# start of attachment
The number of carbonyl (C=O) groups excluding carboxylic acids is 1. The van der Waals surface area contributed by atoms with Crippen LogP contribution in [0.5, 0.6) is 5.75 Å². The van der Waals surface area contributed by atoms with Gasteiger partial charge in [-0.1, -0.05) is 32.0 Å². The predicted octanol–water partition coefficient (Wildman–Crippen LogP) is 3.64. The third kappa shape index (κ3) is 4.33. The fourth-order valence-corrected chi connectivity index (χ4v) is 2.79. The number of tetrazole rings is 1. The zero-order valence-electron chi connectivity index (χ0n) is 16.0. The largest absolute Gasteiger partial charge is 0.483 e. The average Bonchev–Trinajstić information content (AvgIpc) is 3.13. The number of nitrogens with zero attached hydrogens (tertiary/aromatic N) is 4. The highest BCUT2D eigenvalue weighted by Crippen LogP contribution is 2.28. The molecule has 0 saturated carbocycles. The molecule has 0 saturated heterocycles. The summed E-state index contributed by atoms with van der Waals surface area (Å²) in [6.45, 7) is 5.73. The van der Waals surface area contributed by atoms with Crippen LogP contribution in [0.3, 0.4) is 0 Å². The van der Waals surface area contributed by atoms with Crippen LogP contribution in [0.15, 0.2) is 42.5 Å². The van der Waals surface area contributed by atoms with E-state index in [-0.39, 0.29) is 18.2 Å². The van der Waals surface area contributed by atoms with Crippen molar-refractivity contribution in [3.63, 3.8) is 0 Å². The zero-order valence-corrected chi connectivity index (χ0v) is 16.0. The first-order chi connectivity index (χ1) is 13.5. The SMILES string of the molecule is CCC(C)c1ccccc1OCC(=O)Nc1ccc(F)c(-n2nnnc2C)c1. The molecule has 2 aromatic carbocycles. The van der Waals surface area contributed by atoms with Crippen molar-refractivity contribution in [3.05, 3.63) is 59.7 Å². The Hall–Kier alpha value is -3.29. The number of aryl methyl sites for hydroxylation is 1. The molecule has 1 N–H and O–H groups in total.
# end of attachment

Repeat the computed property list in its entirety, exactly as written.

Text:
The number of carbonyl (C=O) groups excluding carboxylic acids is 1. The van der Waals surface area contributed by atoms with Crippen LogP contribution in [0.5, 0.6) is 5.75 Å². The van der Waals surface area contributed by atoms with Gasteiger partial charge in [-0.1, -0.05) is 32.0 Å². The predicted octanol–water partition coefficient (Wildman–Crippen LogP) is 3.64. The third kappa shape index (κ3) is 4.33. The fourth-order valence-corrected chi connectivity index (χ4v) is 2.79. The number of tetrazole rings is 1. The zero-order valence-electron chi connectivity index (χ0n) is 16.0. The largest absolute Gasteiger partial charge is 0.483 e. The average Bonchev–Trinajstić information content (AvgIpc) is 3.13. The number of nitrogens with zero attached hydrogens (tertiary/aromatic N) is 4. The highest BCUT2D eigenvalue weighted by Crippen LogP contribution is 2.28. The molecule has 0 saturated carbocycles. The molecule has 0 saturated heterocycles. The summed E-state index contributed by atoms with van der Waals surface area (Å²) in [6.45, 7) is 5.73. The van der Waals surface area contributed by atoms with Crippen LogP contribution in [0.3, 0.4) is 0 Å². The van der Waals surface area contributed by atoms with Crippen LogP contribution in [0.15, 0.2) is 42.5 Å². The van der Waals surface area contributed by atoms with E-state index in [-0.39, 0.29) is 18.2 Å². The van der Waals surface area contributed by atoms with Crippen molar-refractivity contribution in [3.63, 3.8) is 0 Å². The zero-order valence-corrected chi connectivity index (χ0v) is 16.0. The first-order chi connectivity index (χ1) is 13.5. The SMILES string of the molecule is CCC(C)c1ccccc1OCC(=O)Nc1ccc(F)c(-n2nnnc2C)c1. The molecule has 2 aromatic carbocycles. The van der Waals surface area contributed by atoms with Crippen molar-refractivity contribution in [3.05, 3.63) is 59.7 Å². The Hall–Kier alpha value is -3.29. The number of aryl methyl sites for hydroxylation is 1. The molecule has 1 N–H and O–H groups in total.